20 March 2009

I just don't get it. (There, now I said it.)



Oh, Bishop Allen. Why must you make things so complicated?

I came across Bishop Allen back in mid-2007 when a friend told me to "go download every free mp3 on their website." Said friend has impeccable taste in music, so I did as I was told, and the rest is a long, complicated, emotional history of the past two years and the people and places in-between. Chances are if there's a poignant moment in that period, I've commemorated it with a Bishop Allen track. They have become – nay, have always been – a band that makes me cry, as the above friend once noted a few months ago, taking the proverbial words right out of my mouth.

Many complained that their second LP, The Broken String, released in the summer of 2007, was merely a "best of" their EP collection and ergo, nothing new, nothing gained. I disagree; while, on the whole, I prefer the EP versions of their songs to the album versions (something known as Demoitis), each version carries its own particular significance. It's hard to truly forgo one in favour of the other.

Enter anticipation of their third effort, the strangely but perhaps aptly-titled Grr.

I can’t really say anything bad about Grr.

That being said, I can't really say anything spectacular about it, either. An odd sentiment when one considers that it is an album of flawless pop songs.

The problem largely lies in the fact that the Bishop Allen formula has become predictable. The melodies are predictable, the harmonies predictable, the lyrics predictable. What was interesting, quirky or innovative on their freshman and sophomore efforts seems more contrived the third time around.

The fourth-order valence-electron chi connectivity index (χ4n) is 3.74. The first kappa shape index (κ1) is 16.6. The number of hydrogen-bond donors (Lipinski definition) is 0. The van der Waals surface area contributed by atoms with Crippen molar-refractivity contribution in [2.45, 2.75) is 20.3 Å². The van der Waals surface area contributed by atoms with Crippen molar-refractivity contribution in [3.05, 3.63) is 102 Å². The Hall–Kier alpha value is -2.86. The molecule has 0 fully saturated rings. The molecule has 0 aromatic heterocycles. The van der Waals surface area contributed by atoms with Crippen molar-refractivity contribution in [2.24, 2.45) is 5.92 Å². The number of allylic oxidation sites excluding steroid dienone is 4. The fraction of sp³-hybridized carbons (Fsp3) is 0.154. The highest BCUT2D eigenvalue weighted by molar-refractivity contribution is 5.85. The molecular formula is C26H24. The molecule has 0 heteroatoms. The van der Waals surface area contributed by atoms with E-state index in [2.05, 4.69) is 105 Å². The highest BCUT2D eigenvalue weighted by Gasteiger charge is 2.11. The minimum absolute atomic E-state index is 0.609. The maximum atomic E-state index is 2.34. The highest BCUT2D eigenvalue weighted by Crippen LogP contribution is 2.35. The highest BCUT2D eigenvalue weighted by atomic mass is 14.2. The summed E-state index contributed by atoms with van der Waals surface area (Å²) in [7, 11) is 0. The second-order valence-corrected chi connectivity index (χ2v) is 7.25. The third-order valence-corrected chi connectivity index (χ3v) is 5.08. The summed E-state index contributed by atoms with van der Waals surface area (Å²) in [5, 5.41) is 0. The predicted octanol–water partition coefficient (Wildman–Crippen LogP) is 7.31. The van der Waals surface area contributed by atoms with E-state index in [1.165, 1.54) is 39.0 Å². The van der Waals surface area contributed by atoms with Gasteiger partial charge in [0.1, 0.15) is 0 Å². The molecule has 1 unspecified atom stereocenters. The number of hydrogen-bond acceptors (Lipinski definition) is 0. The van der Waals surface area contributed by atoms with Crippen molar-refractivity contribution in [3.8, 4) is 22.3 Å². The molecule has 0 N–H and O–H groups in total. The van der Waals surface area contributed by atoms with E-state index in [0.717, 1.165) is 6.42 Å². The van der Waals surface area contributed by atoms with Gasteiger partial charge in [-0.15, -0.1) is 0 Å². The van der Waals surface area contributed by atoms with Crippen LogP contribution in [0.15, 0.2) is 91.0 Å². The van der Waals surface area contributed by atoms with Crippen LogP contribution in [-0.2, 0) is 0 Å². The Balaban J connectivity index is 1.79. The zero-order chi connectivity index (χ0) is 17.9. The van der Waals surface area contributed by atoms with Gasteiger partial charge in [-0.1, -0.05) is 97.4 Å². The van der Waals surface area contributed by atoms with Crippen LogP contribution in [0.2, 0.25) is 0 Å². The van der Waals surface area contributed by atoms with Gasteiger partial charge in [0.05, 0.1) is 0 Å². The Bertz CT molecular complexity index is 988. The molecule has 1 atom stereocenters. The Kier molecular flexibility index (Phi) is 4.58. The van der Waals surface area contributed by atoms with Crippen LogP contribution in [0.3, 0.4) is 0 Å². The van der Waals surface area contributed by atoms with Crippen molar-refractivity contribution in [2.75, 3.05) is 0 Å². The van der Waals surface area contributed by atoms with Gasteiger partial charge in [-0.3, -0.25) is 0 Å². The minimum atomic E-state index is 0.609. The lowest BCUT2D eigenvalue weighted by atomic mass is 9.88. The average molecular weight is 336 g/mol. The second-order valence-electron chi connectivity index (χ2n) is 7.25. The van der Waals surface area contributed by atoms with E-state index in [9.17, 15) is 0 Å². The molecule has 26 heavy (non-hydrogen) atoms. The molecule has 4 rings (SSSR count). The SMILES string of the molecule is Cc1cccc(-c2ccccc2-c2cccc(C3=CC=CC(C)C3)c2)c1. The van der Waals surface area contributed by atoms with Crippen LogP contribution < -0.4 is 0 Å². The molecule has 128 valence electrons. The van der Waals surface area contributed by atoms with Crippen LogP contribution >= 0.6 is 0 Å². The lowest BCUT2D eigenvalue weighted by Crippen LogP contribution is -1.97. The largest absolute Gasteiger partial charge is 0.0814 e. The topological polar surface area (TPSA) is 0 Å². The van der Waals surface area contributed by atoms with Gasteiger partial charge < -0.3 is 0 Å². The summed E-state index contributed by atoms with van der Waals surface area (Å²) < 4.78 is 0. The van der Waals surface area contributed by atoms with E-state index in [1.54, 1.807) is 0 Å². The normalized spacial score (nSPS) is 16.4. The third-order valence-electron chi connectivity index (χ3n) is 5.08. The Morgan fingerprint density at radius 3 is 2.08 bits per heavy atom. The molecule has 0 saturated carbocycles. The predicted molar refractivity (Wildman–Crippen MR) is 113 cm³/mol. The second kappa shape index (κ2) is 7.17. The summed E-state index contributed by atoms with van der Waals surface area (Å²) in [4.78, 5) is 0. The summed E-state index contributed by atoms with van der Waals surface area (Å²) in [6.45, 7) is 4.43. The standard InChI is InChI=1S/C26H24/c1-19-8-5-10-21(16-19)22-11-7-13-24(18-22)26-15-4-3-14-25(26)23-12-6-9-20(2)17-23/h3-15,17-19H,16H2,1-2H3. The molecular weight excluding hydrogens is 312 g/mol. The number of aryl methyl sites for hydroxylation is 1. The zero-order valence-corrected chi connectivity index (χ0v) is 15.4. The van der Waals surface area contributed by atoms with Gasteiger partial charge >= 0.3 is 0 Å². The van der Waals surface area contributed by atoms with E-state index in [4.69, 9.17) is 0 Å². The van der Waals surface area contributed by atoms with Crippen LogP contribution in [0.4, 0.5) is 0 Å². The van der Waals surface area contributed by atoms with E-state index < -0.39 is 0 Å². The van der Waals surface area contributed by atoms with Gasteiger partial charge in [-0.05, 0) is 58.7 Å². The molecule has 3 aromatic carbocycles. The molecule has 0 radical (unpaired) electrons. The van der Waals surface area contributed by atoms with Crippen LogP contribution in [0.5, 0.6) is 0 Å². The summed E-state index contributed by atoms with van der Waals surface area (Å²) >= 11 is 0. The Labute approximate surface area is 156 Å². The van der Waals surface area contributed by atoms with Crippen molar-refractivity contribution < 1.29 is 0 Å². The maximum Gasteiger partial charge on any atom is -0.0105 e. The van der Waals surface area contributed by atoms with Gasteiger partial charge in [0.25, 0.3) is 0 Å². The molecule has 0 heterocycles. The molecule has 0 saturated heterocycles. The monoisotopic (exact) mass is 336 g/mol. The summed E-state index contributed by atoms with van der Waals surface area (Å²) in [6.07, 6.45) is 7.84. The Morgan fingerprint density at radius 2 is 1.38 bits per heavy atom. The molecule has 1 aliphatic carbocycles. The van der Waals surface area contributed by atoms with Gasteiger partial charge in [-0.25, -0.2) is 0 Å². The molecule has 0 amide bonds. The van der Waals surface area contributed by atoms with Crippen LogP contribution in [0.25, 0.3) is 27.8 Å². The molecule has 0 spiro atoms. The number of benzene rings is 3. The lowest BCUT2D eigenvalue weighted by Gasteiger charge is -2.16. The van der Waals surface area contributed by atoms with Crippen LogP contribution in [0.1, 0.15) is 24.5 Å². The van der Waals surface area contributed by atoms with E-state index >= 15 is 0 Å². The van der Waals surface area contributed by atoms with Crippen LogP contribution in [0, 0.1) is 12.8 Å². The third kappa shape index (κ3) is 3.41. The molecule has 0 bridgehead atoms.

Not that this is damning at all. Remember, these are flawless songs, after all. Opening track, "Dimmer," is quintessential Bishop Allen, something that could sit comfortably among the tracks from The Broken String. The sparse orchestration of closer "Tiger, Tiger," with the haunting strings and percussion and not much else, ends the record on sobering, more mature note. In-between we’re treated to gems like "Dirt On Your New Shoes," swelling to its lyrical climax fifteen seconds from the end, or the lovely, pleading "Don't Hide Away" and "True or False." When I get past my dislike for the whisper-singing in "South China Moon," I’m greeted with a sweeping refrain and a richly orchestrated bridge.

But, while I like "The Lion & The Teacup," I’m forced to think why I should prefer it over "Like Castanets," "Oklahoma" over "The Chinatown Bus," "Cue The Elephants" over "The Same Fire."

These are perfect, joyous, sing-along friendly pop gems. But it all lacks the same, unpolished, raw feel from Charm School (and earlier punk project, Pissed Officers). It lacks the same emotional punch that made Broken String and the twelve EPs that preceded it so memorable. It's a little too polished, a little too refined and, well. A little too Bishop Allen. (Is it possible to be a little too yourself?) And while I'll take Bishop Allen's brand of predictability over a majority of bands' any day, it truly does equate to "nothing new, nothing gained" this time around.

Bishop Allen - "The Ancient Commonsense of Things" [link]
Bishop Allen - "Dimmer" [link]

Bishop Allen are currently on tour in support of Grr from now through at least May. Tour dates - including 2nd April at Iron Horse, 3rd April at the Middle East down, 4th April at Music Hall of Williamsburg, and 5th April at Bowery Ballroom - are listed on their website, as I'm entirely too lazy to repost them here.

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